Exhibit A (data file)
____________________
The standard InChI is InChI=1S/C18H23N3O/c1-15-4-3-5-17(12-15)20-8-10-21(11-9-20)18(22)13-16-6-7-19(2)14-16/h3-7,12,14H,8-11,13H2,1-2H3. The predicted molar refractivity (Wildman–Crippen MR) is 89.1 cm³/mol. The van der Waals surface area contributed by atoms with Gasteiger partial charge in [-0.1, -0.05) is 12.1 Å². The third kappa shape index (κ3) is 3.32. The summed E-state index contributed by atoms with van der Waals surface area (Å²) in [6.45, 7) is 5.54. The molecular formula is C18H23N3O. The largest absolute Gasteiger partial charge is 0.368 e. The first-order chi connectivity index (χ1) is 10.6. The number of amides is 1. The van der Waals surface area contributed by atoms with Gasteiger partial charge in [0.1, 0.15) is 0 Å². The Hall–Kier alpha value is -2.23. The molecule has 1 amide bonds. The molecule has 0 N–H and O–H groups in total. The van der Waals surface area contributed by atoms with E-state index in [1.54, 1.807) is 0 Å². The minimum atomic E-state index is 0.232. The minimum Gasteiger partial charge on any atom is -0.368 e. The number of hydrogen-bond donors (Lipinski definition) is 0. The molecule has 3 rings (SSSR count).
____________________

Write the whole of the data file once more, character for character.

The standard InChI is InChI=1S/C18H23N3O/c1-15-4-3-5-17(12-15)20-8-10-21(11-9-20)18(22)13-16-6-7-19(2)14-16/h3-7,12,14H,8-11,13H2,1-2H3. The predicted molar refractivity (Wildman–Crippen MR) is 89.1 cm³/mol. The van der Waals surface area contributed by atoms with Gasteiger partial charge in [-0.1, -0.05) is 12.1 Å². The third kappa shape index (κ3) is 3.32. The summed E-state index contributed by atoms with van der Waals surface area (Å²) in [6.45, 7) is 5.54. The molecular formula is C18H23N3O. The largest absolute Gasteiger partial charge is 0.368 e. The first-order chi connectivity index (χ1) is 10.6. The number of amides is 1. The van der Waals surface area contributed by atoms with Gasteiger partial charge in [0.1, 0.15) is 0 Å². The Hall–Kier alpha value is -2.23. The molecule has 1 amide bonds. The molecule has 0 N–H and O–H groups in total. The van der Waals surface area contributed by atoms with E-state index in [1.54, 1.807) is 0 Å². The minimum atomic E-state index is 0.232. The minimum Gasteiger partial charge on any atom is -0.368 e. The number of hydrogen-bond donors (Lipinski definition) is 0. The molecule has 3 rings (SSSR count).